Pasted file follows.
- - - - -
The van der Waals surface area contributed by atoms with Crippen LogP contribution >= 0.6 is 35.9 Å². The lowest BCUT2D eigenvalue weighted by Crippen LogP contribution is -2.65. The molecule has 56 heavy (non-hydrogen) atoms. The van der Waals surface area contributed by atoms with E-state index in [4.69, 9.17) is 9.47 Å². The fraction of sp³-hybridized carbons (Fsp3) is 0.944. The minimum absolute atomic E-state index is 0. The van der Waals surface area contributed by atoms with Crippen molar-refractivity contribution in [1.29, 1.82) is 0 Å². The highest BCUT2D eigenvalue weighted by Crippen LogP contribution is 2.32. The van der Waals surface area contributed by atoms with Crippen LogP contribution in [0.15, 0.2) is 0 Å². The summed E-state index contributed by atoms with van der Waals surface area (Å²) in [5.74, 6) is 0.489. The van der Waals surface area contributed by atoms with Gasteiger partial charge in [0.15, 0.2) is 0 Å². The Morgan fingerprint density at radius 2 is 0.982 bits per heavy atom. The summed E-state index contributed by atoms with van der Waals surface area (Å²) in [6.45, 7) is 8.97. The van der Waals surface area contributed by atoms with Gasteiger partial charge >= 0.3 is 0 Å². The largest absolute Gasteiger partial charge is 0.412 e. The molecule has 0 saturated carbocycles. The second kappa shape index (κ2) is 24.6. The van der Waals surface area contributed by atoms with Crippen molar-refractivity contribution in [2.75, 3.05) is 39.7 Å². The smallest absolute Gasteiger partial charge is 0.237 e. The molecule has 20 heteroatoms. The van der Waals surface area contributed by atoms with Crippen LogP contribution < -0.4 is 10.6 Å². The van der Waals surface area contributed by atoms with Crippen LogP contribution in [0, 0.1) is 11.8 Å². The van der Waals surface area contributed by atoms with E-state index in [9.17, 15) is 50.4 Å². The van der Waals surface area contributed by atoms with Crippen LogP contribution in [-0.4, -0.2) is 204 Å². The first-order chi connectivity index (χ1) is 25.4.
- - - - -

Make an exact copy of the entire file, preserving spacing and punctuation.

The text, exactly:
The van der Waals surface area contributed by atoms with Crippen LogP contribution >= 0.6 is 35.9 Å². The lowest BCUT2D eigenvalue weighted by Crippen LogP contribution is -2.65. The molecule has 56 heavy (non-hydrogen) atoms. The van der Waals surface area contributed by atoms with E-state index in [4.69, 9.17) is 9.47 Å². The fraction of sp³-hybridized carbons (Fsp3) is 0.944. The minimum absolute atomic E-state index is 0. The van der Waals surface area contributed by atoms with Crippen molar-refractivity contribution in [1.29, 1.82) is 0 Å². The highest BCUT2D eigenvalue weighted by Crippen LogP contribution is 2.32. The van der Waals surface area contributed by atoms with Crippen LogP contribution in [0.15, 0.2) is 0 Å². The summed E-state index contributed by atoms with van der Waals surface area (Å²) in [5.74, 6) is 0.489. The van der Waals surface area contributed by atoms with Gasteiger partial charge in [0.15, 0.2) is 0 Å². The Morgan fingerprint density at radius 2 is 0.982 bits per heavy atom. The summed E-state index contributed by atoms with van der Waals surface area (Å²) in [6.45, 7) is 8.97. The van der Waals surface area contributed by atoms with Gasteiger partial charge >= 0.3 is 0 Å². The largest absolute Gasteiger partial charge is 0.412 e. The molecule has 0 saturated carbocycles. The second kappa shape index (κ2) is 24.6. The van der Waals surface area contributed by atoms with Crippen molar-refractivity contribution in [2.75, 3.05) is 39.7 Å². The smallest absolute Gasteiger partial charge is 0.237 e. The molecule has 20 heteroatoms. The van der Waals surface area contributed by atoms with Crippen LogP contribution < -0.4 is 10.6 Å². The van der Waals surface area contributed by atoms with Crippen LogP contribution in [0, 0.1) is 11.8 Å². The van der Waals surface area contributed by atoms with E-state index in [9.17, 15) is 50.4 Å². The van der Waals surface area contributed by atoms with Crippen LogP contribution in [-0.4, -0.2) is 204 Å². The first-order chi connectivity index (χ1) is 25.4.